Then in the afternoon we are rehearsing in All Saints Church, Margaret Street for our concert there on Sunday. The first time we'll have sung in the venue. We have a brief run through in the church on Sunday and then our concert is at 3.00pm. All Welcome!

Early that day we are planning to go to 10.30am mass at Westminster Cathedral; being as I'm singing in the concert I'm not singing at church. The Cathedral are doing James MacMillan's Mass, the first time I'll have heard the dedicatees performing it live.

Then in the evening, we're off to the Chelsea Opera Group in the Cadogan Hall where they are performing Bellini's Beatrice di Tenda with Nelly Miriociouiou in the title role. This starts at the early hour of 6.00pm because the Cadogan Hall has strict rules about the time concerts are allowed to finish.

Meltdown, again

The computer I've been using, since my own turned flaky, has hit melt-down and lost its hard drive. My backup habits are a bit intermittent, but I am usually pretty good at printing out music in all the relevant stages of composition. Unfortunately, in the last week I have had a spurt of energy on a tone poem that I'd been writing, based on a Sylvia Townsend-Warner story. I'd not yet got around to printing it out so that the conclusion to the first movement and the entire opening of the second have disappeared into the aether (or wherever the bits and bytes from our hard drives go when they die). Very frustrating. As and when I get my new computer (current e.t.a. 10 days) I'm not sure whether I am going to have the stomach to re-construct the missing bits. We'll have to see.

And of course, until then I have to resort to my old, flaky PC. The one which turns itself off without any notice, thus corrupting whatever you were working on at the time. Ho-Hum.

Wednesday, 14 March 2007

Recent CD Review

My review of the re-issue of the New London Chamber Choir's recording of the Pierre de la Rue Requiem and Josquin's Missa Hercules Dux Ferrariae is here on MusicWeb International.
This is an attractive disc and only occasionally do the choir’s very high standards lapse. Fine musicality ...

Saturday, 10 March 2007

Handel's Orlando at Covent Garden

To Covent Garden last night to see Handel's Orlando. It was a pleasant change to go to see one of his works performed as it should be, with not messing about with intervals. The Royal Opera simply bit the bullet and performed 3 Acts (1 hour each) with 2 intervals: in at 7.00pm out at 10.45pm. Over the years we've had a variety of attempts to perform his long 3-Act works in a different way. Hercules at the Barbican was one of a number of presentations which merged 2 acts, to give 2 very unequal halves and a first 'half' of positively Wagnerian length. The alternative seems to be to put the interval in the 'wrong' place in the middle of Act 2. Which I don't like either, so bravo to Covent Garden.

Francisco Negrin's production uses dancers as Mars, Venus and Cupid, to help make obvious the work's theme of the struggle between love and glory. Cupid wears little beyond draping round his mid-section and Venus has bare breasts. For some reason the audience around me seemed to find the dancers amusing. Even when Dorinda was singing about the trouble and perils of love, almost wrestling with Cupid, the audience sniggered at his every move. This is an example of how a producer and designer can scupper a production by underestimating the audiences reaction to something on stage. Its a nuisance, but nice middle class English people (especially women) find nudity uncomfortable and will react with laughter, no matter how serious the intent. The was particularly true when Dorinda seems to skewer Cupid in the groin with an arrow.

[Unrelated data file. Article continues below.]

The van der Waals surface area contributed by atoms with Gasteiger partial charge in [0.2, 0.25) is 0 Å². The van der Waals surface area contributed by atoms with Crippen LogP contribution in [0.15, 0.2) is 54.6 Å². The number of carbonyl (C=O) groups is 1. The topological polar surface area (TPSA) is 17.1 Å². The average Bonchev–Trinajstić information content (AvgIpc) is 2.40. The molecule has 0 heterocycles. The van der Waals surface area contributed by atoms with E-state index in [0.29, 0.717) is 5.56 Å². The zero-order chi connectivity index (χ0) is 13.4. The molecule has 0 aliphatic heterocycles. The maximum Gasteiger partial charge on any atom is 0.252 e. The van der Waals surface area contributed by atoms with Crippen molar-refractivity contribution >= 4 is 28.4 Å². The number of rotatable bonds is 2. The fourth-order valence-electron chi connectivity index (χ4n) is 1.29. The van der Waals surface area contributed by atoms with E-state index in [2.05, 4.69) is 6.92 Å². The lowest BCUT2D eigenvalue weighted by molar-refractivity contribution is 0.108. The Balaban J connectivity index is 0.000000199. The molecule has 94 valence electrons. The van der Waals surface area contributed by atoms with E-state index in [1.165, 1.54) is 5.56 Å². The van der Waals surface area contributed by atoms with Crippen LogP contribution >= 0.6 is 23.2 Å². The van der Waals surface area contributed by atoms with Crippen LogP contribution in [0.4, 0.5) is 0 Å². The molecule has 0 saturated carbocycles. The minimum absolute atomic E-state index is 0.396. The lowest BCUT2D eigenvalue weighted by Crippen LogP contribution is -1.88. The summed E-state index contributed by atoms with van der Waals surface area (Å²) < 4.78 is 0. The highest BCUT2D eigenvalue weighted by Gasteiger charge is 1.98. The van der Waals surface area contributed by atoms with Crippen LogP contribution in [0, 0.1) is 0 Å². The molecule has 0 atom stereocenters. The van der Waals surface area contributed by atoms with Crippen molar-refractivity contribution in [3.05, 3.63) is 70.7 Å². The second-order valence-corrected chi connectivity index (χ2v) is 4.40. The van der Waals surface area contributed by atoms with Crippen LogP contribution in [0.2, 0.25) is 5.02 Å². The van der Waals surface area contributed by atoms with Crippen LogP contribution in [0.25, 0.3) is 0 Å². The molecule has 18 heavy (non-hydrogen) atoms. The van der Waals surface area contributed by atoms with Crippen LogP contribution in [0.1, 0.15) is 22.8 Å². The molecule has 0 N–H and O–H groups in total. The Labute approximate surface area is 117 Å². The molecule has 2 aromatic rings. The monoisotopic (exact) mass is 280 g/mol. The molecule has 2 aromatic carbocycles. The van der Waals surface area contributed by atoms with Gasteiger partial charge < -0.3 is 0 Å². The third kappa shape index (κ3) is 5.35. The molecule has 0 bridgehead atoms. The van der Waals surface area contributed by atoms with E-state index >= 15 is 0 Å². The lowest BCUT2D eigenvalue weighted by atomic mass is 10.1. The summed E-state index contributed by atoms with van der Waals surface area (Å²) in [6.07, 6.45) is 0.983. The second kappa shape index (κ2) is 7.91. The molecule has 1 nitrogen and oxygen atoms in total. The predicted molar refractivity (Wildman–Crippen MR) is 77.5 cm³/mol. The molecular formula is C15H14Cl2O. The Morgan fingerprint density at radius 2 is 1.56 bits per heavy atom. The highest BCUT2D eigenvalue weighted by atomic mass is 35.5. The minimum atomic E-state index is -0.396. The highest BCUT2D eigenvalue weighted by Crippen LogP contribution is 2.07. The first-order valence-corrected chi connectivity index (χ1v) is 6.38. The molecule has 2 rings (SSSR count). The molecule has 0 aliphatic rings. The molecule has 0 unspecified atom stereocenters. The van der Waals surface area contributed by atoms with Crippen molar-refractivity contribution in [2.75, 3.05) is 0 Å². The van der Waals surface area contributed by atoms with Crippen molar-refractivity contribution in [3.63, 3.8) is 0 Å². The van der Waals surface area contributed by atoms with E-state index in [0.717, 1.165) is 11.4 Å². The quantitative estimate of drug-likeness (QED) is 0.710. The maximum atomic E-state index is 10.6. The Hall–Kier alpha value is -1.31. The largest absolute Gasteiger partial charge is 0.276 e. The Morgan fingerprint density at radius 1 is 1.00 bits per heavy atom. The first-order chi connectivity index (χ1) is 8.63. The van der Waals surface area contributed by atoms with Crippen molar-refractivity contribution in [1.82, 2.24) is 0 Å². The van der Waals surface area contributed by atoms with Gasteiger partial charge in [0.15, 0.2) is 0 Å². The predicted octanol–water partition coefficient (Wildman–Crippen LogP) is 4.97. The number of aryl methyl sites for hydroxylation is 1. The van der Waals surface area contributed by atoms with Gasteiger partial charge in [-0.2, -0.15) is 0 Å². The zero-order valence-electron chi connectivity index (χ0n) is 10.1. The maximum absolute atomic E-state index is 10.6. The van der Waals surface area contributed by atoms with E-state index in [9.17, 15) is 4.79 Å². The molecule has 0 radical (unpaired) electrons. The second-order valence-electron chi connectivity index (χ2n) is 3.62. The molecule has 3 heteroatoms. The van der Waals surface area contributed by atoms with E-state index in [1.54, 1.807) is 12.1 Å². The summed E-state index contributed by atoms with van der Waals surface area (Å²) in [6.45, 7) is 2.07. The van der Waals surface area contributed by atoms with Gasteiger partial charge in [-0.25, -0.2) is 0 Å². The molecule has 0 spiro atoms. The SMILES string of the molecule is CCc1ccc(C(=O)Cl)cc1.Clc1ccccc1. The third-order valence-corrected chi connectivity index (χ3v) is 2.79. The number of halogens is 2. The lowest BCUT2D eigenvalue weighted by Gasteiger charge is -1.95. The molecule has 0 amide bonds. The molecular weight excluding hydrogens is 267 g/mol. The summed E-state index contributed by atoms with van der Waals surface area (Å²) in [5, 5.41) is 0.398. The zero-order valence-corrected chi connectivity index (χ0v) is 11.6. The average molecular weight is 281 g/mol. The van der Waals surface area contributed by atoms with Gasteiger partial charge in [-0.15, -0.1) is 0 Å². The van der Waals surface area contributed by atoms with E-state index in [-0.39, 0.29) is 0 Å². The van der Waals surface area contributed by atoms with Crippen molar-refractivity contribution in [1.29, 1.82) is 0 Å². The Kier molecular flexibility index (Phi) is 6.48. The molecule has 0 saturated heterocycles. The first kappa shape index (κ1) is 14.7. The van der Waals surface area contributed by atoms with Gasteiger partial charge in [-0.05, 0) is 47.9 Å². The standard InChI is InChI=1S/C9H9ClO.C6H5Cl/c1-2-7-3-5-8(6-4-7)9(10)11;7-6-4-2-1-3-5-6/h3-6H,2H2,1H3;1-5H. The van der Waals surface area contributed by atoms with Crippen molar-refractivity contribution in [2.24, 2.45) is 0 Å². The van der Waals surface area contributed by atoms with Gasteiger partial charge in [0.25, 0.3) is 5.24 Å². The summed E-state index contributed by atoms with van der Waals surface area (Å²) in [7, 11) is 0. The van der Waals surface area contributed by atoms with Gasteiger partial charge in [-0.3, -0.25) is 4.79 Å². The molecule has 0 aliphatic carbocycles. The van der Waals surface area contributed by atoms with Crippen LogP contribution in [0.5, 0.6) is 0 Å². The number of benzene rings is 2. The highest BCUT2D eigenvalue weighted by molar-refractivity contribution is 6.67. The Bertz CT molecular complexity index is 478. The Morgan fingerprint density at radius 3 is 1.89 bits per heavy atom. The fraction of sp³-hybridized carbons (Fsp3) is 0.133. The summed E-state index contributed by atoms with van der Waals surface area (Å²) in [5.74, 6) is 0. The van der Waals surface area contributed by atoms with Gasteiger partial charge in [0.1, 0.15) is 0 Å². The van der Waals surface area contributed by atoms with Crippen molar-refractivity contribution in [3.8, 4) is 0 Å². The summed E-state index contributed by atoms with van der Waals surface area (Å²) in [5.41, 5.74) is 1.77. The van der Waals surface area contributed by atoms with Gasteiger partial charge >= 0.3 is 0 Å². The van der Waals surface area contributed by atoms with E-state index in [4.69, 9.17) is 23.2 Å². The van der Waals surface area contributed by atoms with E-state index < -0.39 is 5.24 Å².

But Mr. Negrin is a southern European so probably does not really understand our Northern hang-ups about sex.

A full review of the opera (rather than this little rant) will appear in due-course

Friday, 9 March 2007

In this month's Opera magazine

Gleanings from this month's Opera magazine.

There is an interview with David Fielding, partly to commemorate the fact that Fielding is doing Strauss's Egyptian Helen at the Met - based on his Garsington production. In the text (by Andrew Clark) both Clark and Fielding give due weight not only to Fielding's work at Garsington but also at Grange Park (where he's doing Prokofiev's The Gambler this summer). But somehow, in the layout of the article, the curse of Opera Magazine happened again (after all they did once describe Grange Park as the most unnecessary of the UK's opera festivals). The pictures include 3 of Fielding's ENO productions, 5 of his Garsington productions but none of his Grange Park one's. Or perhaps I'm being churlish and the Grange Park pictures failed to arrive!

An interesting comment in the Letters, an audience member from the Theatre Royal in Glasgow who sat in the balcony found that the counter tenors in Scottish Opera's Tamerlano were perfectly audible, whilst the critics (sitting in the stalls) found them too quiet. I've always rather liked sitting upstairs and often found the sound quality can be better in some theatres (and I've sat in the Theatre Royal balcony many times).